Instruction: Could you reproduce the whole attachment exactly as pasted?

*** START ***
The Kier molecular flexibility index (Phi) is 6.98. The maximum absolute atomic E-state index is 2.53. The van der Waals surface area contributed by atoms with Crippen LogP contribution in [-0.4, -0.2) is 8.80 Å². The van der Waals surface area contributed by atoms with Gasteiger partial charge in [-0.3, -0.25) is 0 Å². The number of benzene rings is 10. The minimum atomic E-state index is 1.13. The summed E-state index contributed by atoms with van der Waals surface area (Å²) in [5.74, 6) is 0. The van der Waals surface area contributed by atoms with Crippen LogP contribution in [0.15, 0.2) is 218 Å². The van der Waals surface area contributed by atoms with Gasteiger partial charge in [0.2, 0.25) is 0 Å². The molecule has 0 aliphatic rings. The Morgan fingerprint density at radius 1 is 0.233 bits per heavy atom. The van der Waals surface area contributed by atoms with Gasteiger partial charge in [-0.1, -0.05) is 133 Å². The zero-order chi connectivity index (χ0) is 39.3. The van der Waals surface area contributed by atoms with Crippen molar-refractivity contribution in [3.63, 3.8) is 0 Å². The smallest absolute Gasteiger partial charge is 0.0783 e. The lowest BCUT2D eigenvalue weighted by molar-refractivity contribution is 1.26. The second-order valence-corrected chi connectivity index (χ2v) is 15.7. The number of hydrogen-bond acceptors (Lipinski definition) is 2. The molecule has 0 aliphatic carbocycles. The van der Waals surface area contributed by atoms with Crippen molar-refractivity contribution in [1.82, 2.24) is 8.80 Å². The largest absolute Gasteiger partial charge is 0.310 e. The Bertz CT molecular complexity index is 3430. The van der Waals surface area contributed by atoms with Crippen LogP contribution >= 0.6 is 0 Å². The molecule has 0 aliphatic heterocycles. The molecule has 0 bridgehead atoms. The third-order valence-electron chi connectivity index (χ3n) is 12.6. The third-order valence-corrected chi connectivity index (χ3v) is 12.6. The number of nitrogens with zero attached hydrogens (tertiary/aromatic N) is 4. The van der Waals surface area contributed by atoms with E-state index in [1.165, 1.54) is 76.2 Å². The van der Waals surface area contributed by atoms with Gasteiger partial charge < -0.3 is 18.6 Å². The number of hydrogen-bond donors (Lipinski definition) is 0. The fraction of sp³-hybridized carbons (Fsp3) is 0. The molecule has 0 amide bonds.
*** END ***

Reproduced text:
The Kier molecular flexibility index (Phi) is 6.98. The maximum absolute atomic E-state index is 2.53. The van der Waals surface area contributed by atoms with Crippen LogP contribution in [-0.4, -0.2) is 8.80 Å². The van der Waals surface area contributed by atoms with Gasteiger partial charge in [-0.3, -0.25) is 0 Å². The number of benzene rings is 10. The minimum atomic E-state index is 1.13. The summed E-state index contributed by atoms with van der Waals surface area (Å²) in [5.74, 6) is 0. The van der Waals surface area contributed by atoms with Crippen LogP contribution in [0.15, 0.2) is 218 Å². The van der Waals surface area contributed by atoms with Gasteiger partial charge in [0.2, 0.25) is 0 Å². The molecule has 0 aliphatic rings. The Morgan fingerprint density at radius 1 is 0.233 bits per heavy atom. The van der Waals surface area contributed by atoms with Gasteiger partial charge in [-0.1, -0.05) is 133 Å². The zero-order chi connectivity index (χ0) is 39.3. The van der Waals surface area contributed by atoms with Crippen molar-refractivity contribution in [3.63, 3.8) is 0 Å². The smallest absolute Gasteiger partial charge is 0.0783 e. The lowest BCUT2D eigenvalue weighted by molar-refractivity contribution is 1.26. The second-order valence-corrected chi connectivity index (χ2v) is 15.7. The number of hydrogen-bond acceptors (Lipinski definition) is 2. The molecule has 0 aliphatic carbocycles. The van der Waals surface area contributed by atoms with Crippen molar-refractivity contribution in [1.82, 2.24) is 8.80 Å². The largest absolute Gasteiger partial charge is 0.310 e. The Bertz CT molecular complexity index is 3430. The van der Waals surface area contributed by atoms with Crippen LogP contribution >= 0.6 is 0 Å². The molecule has 0 aliphatic heterocycles. The molecule has 0 bridgehead atoms. The third-order valence-electron chi connectivity index (χ3n) is 12.6. The third-order valence-corrected chi connectivity index (χ3v) is 12.6. The number of nitrogens with zero attached hydrogens (tertiary/aromatic N) is 4. The van der Waals surface area contributed by atoms with E-state index in [1.165, 1.54) is 76.2 Å². The van der Waals surface area contributed by atoms with Gasteiger partial charge < -0.3 is 18.6 Å². The number of hydrogen-bond donors (Lipinski definition) is 0. The fraction of sp³-hybridized carbons (Fsp3) is 0. The molecule has 0 amide bonds.